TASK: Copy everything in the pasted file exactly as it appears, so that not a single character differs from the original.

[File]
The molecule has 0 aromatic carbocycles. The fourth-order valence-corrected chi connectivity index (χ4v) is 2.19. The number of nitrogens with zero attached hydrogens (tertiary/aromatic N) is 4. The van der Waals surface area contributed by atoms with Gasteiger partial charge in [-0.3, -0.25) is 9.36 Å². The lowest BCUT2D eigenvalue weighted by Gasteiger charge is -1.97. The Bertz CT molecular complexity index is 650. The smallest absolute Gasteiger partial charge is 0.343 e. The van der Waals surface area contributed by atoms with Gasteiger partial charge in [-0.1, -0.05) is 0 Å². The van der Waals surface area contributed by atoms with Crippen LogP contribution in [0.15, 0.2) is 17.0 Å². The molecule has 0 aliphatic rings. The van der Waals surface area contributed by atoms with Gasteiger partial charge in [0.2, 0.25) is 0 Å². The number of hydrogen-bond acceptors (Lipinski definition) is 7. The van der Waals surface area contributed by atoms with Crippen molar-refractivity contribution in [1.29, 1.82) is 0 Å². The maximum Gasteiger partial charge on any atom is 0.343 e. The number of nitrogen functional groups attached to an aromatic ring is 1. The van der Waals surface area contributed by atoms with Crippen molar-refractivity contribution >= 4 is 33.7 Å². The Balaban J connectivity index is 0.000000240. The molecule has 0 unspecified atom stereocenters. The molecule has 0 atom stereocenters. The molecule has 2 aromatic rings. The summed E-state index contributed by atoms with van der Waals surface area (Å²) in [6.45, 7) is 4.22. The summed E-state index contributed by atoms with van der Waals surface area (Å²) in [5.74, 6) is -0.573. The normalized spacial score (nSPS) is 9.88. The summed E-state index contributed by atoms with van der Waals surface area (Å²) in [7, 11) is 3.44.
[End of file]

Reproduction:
The molecule has 0 aromatic carbocycles. The fourth-order valence-corrected chi connectivity index (χ4v) is 2.19. The number of nitrogens with zero attached hydrogens (tertiary/aromatic N) is 4. The van der Waals surface area contributed by atoms with Gasteiger partial charge in [-0.3, -0.25) is 9.36 Å². The lowest BCUT2D eigenvalue weighted by Gasteiger charge is -1.97. The Bertz CT molecular complexity index is 650. The smallest absolute Gasteiger partial charge is 0.343 e. The van der Waals surface area contributed by atoms with Gasteiger partial charge in [-0.1, -0.05) is 0 Å². The van der Waals surface area contributed by atoms with Crippen LogP contribution in [0.15, 0.2) is 17.0 Å². The molecule has 0 aliphatic rings. The van der Waals surface area contributed by atoms with Gasteiger partial charge in [0.2, 0.25) is 0 Å². The number of hydrogen-bond acceptors (Lipinski definition) is 7. The van der Waals surface area contributed by atoms with Crippen molar-refractivity contribution in [1.29, 1.82) is 0 Å². The maximum Gasteiger partial charge on any atom is 0.343 e. The number of nitrogen functional groups attached to an aromatic ring is 1. The van der Waals surface area contributed by atoms with Crippen molar-refractivity contribution >= 4 is 33.7 Å². The Balaban J connectivity index is 0.000000240. The molecule has 0 unspecified atom stereocenters. The molecule has 0 atom stereocenters. The molecule has 2 aromatic rings. The summed E-state index contributed by atoms with van der Waals surface area (Å²) in [6.45, 7) is 4.22. The summed E-state index contributed by atoms with van der Waals surface area (Å²) in [5.74, 6) is -0.573. The normalized spacial score (nSPS) is 9.88. The summed E-state index contributed by atoms with van der Waals surface area (Å²) in [7, 11) is 3.44.